Aficionados of modern architecture know how important California was to Frank Lloyd Wright, and vice versa. He found clients in the Golden State when they were hard to find elsewhere. And Wright gave us such iconic masterpieces as the Hollyhock House in Los Angeles and his final work, the Marin Civic Center.
A new film, Romanza, by Michael Miner, will open the eyes of many to Wright’s important role in California. It plays in the Bay Area one day and one time only—this Sunday, May 6, at 4:15 p.m. at San Rafael’s Rafael Theater, 1118 Fourth Street. The filmmaker will be present to discuss the work.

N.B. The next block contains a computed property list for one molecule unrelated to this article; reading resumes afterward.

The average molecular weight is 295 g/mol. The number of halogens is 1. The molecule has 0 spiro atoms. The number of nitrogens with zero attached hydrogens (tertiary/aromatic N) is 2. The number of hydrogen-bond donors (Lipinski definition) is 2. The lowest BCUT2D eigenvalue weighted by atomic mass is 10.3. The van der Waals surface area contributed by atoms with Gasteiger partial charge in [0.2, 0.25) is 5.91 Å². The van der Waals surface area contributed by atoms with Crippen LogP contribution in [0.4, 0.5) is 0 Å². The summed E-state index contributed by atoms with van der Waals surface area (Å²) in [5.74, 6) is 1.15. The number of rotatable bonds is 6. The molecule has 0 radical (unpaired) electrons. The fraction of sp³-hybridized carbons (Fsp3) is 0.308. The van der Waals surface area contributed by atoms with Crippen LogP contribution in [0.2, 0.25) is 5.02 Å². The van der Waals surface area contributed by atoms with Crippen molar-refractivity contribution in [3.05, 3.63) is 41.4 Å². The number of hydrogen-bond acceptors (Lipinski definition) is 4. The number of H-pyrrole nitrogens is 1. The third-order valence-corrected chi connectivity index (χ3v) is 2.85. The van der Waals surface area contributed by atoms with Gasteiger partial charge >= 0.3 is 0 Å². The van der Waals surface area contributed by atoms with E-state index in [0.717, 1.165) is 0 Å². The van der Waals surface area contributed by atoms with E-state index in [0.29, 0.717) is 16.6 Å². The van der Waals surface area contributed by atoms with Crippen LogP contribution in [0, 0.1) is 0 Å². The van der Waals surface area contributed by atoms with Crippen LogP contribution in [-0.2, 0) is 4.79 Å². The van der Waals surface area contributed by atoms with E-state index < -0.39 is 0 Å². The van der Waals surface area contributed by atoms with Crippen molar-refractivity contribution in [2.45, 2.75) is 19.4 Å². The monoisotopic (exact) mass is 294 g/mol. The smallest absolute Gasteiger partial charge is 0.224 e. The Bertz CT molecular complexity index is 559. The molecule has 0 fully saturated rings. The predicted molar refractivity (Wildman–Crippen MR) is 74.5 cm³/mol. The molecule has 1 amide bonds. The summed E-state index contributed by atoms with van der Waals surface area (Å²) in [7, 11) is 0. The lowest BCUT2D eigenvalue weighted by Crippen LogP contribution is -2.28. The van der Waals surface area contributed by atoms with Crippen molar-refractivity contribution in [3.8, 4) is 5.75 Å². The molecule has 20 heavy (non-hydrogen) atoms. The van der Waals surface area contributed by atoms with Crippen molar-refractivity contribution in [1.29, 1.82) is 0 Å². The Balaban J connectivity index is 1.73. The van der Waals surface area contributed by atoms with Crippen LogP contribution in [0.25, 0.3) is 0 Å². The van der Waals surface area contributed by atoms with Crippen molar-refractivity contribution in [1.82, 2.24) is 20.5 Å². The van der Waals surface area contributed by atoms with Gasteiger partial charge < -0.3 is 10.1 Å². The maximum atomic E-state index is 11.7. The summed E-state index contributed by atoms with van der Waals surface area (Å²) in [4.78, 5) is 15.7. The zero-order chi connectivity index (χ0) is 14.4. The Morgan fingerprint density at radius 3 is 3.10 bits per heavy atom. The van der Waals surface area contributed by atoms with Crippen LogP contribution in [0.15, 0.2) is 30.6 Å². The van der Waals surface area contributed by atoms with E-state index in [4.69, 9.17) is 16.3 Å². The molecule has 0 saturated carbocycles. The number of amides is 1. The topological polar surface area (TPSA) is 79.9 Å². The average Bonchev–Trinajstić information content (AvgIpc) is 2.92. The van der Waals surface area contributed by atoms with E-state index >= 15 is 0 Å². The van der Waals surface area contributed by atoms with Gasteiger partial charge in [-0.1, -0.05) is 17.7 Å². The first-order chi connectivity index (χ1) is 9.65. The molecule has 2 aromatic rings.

The 90-minute film focuses on Wright’s California commissions and 25 built projects—from his first, the 1909 Stewart House in Montecito, his only Prairie house in the state, to a dog house in San Anselmo. (It was built alongside a house for the dog’s owners, the Berger family, members of whom will attend the screening.)
“Although he was more prolific elsewhere,” the film’s trailer says of Wright, “in no other place did Wright better demonstrate his passion for the beauty, the magic, and the wonder of the art form that is architecture.”
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